A University of Alberta scientist is sharing her expertise with policy-makers in the United States in hopes of removing atmospheric carbon dioxide on a mass scale.
Associate professor Sasha Wilson and her colleagues, working with the American non-profit Energy Futures Initiative, co-led a panel in December for U.S. congressional staff on how the American government could speed up the use of what are known as mineral carbonation technologies.
“Carbon dioxide removal could become a billion-tonne industry on this continent in the next few decades,” said Wilson in a Saturday interview.
As an associate professor in Earth and atmospheric sciences and Canada Research Chair in biogeochemistry of sustainable mineral resources, Wilson looks at how we can use the natural interaction between minerals and carbon dioxide to make the minerals industry more sustainable.
“Canada’s economy relies on natural resources, and a lot of our CO2 emissions come from that sector. So this gives me an opportunity to help make our natural resources industries greener and cleaner,” said Wilson.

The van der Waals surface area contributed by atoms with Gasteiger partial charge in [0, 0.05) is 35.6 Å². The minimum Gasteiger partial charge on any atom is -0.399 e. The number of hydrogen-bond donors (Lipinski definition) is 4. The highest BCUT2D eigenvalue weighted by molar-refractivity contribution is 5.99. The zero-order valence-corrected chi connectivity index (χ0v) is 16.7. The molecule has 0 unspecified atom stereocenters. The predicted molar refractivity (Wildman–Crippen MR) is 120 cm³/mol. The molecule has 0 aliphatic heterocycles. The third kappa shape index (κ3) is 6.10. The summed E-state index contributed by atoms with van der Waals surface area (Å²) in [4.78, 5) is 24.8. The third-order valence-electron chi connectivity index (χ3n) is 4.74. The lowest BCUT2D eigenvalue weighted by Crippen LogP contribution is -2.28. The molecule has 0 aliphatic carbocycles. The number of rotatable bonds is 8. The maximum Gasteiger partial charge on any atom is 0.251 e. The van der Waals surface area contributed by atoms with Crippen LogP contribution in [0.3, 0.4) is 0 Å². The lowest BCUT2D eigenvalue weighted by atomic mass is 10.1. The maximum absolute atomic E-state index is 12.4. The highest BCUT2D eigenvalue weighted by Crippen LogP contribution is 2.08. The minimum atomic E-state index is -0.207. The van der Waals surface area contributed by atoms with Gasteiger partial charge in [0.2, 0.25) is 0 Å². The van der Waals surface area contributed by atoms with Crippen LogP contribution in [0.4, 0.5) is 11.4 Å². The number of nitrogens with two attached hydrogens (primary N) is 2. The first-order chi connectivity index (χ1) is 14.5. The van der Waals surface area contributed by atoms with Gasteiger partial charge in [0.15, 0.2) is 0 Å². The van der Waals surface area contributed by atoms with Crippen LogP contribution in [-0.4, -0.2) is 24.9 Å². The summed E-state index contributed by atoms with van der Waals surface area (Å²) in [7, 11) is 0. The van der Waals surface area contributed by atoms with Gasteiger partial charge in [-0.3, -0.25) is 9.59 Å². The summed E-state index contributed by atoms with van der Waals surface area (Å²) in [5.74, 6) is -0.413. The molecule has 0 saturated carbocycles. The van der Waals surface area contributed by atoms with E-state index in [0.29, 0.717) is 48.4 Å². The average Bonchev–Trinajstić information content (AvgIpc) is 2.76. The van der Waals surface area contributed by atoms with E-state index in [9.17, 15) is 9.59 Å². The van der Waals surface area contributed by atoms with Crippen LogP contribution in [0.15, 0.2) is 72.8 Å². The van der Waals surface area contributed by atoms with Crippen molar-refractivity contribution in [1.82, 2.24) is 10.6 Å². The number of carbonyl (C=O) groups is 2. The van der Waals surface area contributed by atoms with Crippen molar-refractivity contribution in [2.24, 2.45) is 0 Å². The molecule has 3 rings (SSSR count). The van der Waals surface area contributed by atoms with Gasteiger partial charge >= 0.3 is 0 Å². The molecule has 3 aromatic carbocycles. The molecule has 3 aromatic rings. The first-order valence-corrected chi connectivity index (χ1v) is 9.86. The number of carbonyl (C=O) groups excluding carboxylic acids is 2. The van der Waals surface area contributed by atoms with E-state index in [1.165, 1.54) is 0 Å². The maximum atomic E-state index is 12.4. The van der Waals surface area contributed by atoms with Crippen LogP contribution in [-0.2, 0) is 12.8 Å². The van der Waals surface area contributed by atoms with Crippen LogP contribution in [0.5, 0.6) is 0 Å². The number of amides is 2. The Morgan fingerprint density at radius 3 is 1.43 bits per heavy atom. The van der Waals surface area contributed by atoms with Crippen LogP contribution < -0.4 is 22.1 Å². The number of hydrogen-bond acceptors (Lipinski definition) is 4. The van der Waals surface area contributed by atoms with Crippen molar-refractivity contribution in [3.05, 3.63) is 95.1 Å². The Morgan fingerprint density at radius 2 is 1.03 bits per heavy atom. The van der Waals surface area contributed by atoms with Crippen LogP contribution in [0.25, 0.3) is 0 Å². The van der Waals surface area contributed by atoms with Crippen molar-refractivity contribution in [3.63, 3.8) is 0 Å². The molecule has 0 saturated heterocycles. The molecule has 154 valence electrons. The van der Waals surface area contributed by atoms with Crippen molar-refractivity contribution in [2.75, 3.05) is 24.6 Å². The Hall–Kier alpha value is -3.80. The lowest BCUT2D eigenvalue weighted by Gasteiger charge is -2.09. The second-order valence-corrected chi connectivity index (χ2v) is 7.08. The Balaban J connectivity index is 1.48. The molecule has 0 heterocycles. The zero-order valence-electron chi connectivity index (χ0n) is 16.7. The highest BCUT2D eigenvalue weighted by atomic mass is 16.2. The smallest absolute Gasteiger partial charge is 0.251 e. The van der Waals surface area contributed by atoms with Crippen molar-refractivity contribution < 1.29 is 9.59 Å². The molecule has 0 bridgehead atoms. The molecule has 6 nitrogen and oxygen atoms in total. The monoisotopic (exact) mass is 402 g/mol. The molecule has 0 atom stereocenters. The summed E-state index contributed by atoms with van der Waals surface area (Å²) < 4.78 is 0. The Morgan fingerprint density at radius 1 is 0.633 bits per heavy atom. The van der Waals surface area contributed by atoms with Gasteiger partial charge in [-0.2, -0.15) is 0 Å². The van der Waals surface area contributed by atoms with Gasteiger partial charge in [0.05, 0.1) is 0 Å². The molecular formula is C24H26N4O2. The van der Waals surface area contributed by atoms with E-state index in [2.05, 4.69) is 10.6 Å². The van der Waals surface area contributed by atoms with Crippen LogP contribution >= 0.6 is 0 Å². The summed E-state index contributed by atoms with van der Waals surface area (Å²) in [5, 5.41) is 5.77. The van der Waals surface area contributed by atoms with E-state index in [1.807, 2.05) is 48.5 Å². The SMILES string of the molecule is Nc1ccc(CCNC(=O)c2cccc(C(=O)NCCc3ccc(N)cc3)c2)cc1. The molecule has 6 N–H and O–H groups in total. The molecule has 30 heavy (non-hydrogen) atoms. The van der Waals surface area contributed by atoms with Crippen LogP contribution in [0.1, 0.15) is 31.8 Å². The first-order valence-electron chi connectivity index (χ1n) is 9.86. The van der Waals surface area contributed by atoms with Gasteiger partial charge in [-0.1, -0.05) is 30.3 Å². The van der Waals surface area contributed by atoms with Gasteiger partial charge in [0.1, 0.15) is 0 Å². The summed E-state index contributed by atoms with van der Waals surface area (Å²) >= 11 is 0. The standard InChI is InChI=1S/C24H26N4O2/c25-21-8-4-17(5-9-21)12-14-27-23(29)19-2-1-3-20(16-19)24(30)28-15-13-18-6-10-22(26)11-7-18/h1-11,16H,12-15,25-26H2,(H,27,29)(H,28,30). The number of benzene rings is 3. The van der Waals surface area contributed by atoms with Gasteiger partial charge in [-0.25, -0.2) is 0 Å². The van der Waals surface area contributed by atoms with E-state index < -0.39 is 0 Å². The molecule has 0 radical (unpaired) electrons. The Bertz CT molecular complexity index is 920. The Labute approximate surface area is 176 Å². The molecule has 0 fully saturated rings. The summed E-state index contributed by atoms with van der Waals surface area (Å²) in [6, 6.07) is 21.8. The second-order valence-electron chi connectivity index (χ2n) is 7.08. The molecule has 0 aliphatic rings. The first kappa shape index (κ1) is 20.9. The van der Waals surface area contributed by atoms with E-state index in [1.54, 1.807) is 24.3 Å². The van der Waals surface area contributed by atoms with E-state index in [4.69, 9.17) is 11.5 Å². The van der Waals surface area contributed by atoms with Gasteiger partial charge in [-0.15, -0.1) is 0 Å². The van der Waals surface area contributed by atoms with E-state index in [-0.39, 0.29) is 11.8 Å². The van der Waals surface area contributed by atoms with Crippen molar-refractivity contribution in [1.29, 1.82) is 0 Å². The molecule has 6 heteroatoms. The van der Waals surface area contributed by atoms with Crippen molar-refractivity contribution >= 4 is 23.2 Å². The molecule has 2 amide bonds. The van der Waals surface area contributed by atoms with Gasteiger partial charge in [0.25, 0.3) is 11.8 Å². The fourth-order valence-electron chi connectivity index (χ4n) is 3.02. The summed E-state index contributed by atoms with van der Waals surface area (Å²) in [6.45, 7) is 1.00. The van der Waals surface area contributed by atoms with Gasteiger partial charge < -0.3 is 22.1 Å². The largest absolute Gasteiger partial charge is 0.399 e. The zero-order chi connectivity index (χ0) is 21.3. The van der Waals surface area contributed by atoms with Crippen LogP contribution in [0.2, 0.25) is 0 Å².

She added Canada is at the forefront of carbon dioxide removal with mineral carbonation, which is one of the reasons so many Canadians were invited to participate on the expert panel.
“There’s a huge hub for innovation here,” she said.
Wilson said capturing carbon from the atmosphere will be essential, because getting to carbon neutral alone won’t be enough to mitigate the worst impacts of climate change.
“We need to go net negative rather than net zero, but net zero — it’s a great place to start,” said Wilson.
Mineral carbonation is the process of permanently capturing carbon dioxide in minerals that are rich in magnesium and calcium. The process occurs naturally, but scientists have also developed methods of mineral carbonation that use waste materials, like mine tailings.
“They’re just speeding up the natural processes,” Wilson said.
One type of mineral carbonation technology uses finely crushed minerals to capture atmospheric carbon dioxide using their natural reactivity, like replacing some fertilizers with pulverized rock to help draw down carbon, Wilson said.
Another method involves injected carbon dioxide gathered from the atmospheric or industrial waste into minerals beneath Earth’s surface.
“It’s really similar to what we already do here in Alberta with carbon capture and storage,” said Wilson, adding that the CO2 will react more quickly and turn into minerals if you utilize the right mineral materials.